Welcome to European Tribune. It's gone a bit quiet around here these days, but it's still going.
I'm a fourth year Physicist at Bristol University and my Masters project is part of the LHC project.

My project is computer based, simulating what they should see if the Higgs Boson has a mass of 165GeV (decaying to two W bosons which each decay to a lepton and a neutrino). I didn't know a huge amount about CMS (the detector) or the programming aspects before I started so it was a big learning curve. With three weeks to go until I have to stop doing practical work I'm reconstructing the Higgs Mass ok, just need to play around with my electron reconstruction and cuts.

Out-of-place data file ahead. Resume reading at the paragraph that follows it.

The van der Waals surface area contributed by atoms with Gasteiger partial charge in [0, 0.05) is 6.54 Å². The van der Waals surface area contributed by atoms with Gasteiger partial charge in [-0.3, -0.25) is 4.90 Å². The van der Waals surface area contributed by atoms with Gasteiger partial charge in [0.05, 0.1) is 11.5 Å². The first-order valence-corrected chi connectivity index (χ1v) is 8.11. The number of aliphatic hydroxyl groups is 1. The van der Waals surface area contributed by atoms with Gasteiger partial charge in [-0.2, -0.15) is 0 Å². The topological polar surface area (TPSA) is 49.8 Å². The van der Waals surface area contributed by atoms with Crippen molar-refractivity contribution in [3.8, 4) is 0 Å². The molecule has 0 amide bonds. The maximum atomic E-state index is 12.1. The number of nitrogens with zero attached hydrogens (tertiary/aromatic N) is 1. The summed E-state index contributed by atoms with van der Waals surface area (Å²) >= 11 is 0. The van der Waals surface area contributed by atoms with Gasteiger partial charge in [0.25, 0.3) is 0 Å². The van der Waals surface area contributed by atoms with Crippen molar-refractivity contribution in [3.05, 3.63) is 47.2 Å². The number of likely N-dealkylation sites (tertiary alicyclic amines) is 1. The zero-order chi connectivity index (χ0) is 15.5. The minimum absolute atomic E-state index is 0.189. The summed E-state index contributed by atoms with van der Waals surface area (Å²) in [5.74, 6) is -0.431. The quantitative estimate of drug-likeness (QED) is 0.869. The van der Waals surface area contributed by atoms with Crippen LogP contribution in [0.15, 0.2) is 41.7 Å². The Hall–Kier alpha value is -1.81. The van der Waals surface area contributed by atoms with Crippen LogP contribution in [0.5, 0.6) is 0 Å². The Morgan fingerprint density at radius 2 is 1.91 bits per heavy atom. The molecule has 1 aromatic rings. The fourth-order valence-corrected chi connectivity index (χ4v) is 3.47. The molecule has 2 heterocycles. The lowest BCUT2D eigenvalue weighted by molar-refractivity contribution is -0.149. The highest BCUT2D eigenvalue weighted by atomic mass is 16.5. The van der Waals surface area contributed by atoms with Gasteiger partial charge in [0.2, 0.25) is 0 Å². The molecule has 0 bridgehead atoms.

I think to be honest a lot of the best real world applications of the LHC will be indirect, much like the Apollo missions contributed a lot to developments in technology not originally intended for the uses it ended up in. The LHC will process so much data every second that in a year it'll be something like 1/6th of ALL of the world's yearly information going through the detector and its computers.

The research that's gone into the various parts of the detectors (calorimeters, silicon trackers, etc) as well as the magnets, computers, triggers (that rapidly choose which of the billions of collisions are worth keeping and which should be chucked), all of this will have other applications, half of which probably haven't even been thought of yet.

So even if the physics discovered doesn't directly contribute practically, the engineering behind it definitely will.

by darrkespur on Thu Feb 21st, 2008 at 01:26:40 PM EST

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